Periodic Reporting for period 1 - HairGen (Genetics of human hair form diversity)
Reporting period: 2016-09-01 to 2018-08-31
Human hair shape varies across geographically distinct populations in its shape, color, texture and growth patterns. It is indeed very intriguing to know why we have different hair shapes across the world, which genes and variants are responsible for this diversity, how they work and whether they influence differences in disease incidence in modern populations with different ancestries. The main objectives of the current project were firstly to perform the downstream elucidation of one of the identified variant in a gene coding for serine protease to gain insight on its role in human hair diversity. Secondly, to perform phenotypic assessment for the skin and gland phenotypes to identify other effects of the variant. Thirdly, to elucidate the molecular mechanism of the gene; by studying its expression and interaction with candidate molecular pathways.
The main advantage of the project that makes it progressive in the state-of-the-art is that it uses the powerful tool of genome editing in generation of mouse models and the fact that this gene is conserved in mice allows us to undertake the functional follow-up of the variant effectively. The team uses integrated approach of functional genomics, molecular biology, developmental biology and population genetics to contribute towards better understanding of the genetic architecture of the human hair shape.
We generated two modified Prss53 mouse lines, one representing the exact variant as in humans and the other representing a non-functional form (null) of the gene. Our results showed altered hair phenotype (both for hair coat and whiskers) for the null form of the gene. However, the exact variant did not show any readily identifiable external feature. On extensive analysis, we found that the latter showed a subtler effect on body hair. Both these results together confirmed the role of the gene towards hair shape variation.
Since there was an evidence for the particular variant contributing to its high frequency in East Asians, an obvious question next was to decipher if the modified mouse models also pointed towards any other wide-ranging effects on the body, which could be tested turn in humans. The hypothesis for this was mainly the fact that other hair variants have been associated with multiple traits. For this, skin and gland related features were studied. This led to an important finding of one of the novel phenotypes. Our cell-based experiments to test the interaction of PRSS53 with one of the candidate genes also contributing to hair straightness in East Asians (Ectodysplasin A receptor - EDAR) shows that it is unlikely that their functions intersect, thereby suggesting both of these genes contribute to straight hair phenotype through independent pathways.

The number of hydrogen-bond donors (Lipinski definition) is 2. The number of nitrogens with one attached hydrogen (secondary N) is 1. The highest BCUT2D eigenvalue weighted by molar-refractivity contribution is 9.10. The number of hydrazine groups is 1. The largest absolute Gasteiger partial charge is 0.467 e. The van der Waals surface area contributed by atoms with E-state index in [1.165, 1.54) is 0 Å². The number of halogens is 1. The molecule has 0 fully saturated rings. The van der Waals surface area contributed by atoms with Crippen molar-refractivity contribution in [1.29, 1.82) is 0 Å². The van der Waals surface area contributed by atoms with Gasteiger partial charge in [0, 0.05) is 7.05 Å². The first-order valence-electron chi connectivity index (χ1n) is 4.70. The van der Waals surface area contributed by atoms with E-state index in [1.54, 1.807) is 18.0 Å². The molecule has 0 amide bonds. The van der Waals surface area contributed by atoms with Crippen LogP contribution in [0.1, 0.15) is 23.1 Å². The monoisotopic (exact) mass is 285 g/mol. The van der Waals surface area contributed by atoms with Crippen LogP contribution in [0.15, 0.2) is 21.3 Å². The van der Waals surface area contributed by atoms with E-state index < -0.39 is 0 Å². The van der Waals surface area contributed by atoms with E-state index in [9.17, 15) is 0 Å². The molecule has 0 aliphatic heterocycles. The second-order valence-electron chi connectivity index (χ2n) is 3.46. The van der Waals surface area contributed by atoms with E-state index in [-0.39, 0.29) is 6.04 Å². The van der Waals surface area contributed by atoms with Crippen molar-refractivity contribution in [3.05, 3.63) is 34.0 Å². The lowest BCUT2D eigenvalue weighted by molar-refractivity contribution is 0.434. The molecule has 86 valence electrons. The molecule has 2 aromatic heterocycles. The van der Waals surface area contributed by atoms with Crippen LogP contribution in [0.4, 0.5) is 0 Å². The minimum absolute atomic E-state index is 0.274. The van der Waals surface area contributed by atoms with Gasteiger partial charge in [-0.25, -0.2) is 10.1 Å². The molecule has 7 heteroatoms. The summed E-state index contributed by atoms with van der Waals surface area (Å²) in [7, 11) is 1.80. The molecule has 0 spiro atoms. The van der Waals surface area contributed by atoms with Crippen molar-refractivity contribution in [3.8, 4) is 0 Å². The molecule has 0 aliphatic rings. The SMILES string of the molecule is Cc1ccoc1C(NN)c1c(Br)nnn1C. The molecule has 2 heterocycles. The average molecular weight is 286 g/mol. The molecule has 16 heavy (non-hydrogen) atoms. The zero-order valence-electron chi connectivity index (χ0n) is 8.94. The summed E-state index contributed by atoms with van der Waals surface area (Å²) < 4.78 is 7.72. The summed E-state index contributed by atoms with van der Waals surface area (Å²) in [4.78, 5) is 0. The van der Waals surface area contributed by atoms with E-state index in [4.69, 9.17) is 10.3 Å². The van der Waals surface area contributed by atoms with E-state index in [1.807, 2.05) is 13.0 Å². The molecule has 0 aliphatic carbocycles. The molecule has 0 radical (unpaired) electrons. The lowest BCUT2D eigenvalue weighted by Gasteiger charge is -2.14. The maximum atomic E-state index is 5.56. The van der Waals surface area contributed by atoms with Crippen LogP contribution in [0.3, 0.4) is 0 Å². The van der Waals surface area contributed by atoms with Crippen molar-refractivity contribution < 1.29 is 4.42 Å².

To summarize, in-depth analysis of the population-specific variant using mouse models gives us insight about its effect on hair and beyond and is vital for designing approaches for the betterment of public health.
HairGen deals with a very important aspect of one’s identity- hair. With the low sequencing costs and the facilities available there has been increasing awareness among people to explore one’s genome to understand their origin, why they appear different, what potential disease risks can they have. Projects like these act as proof of concept to understand why we have different forms of genes existing in different populations and why they are important. These kinds of projects are integral towards understanding human diversity, the adaptations of human populations in the past and mechanism of related diseases. Infact, these kinds of studies form the crux of the upcoming field of personalized genomics. Better knowledge of the mechanism that controls curliness or straightness can be useful for the hair care industry by offering new treatments and hair care products for hair management, useful to people.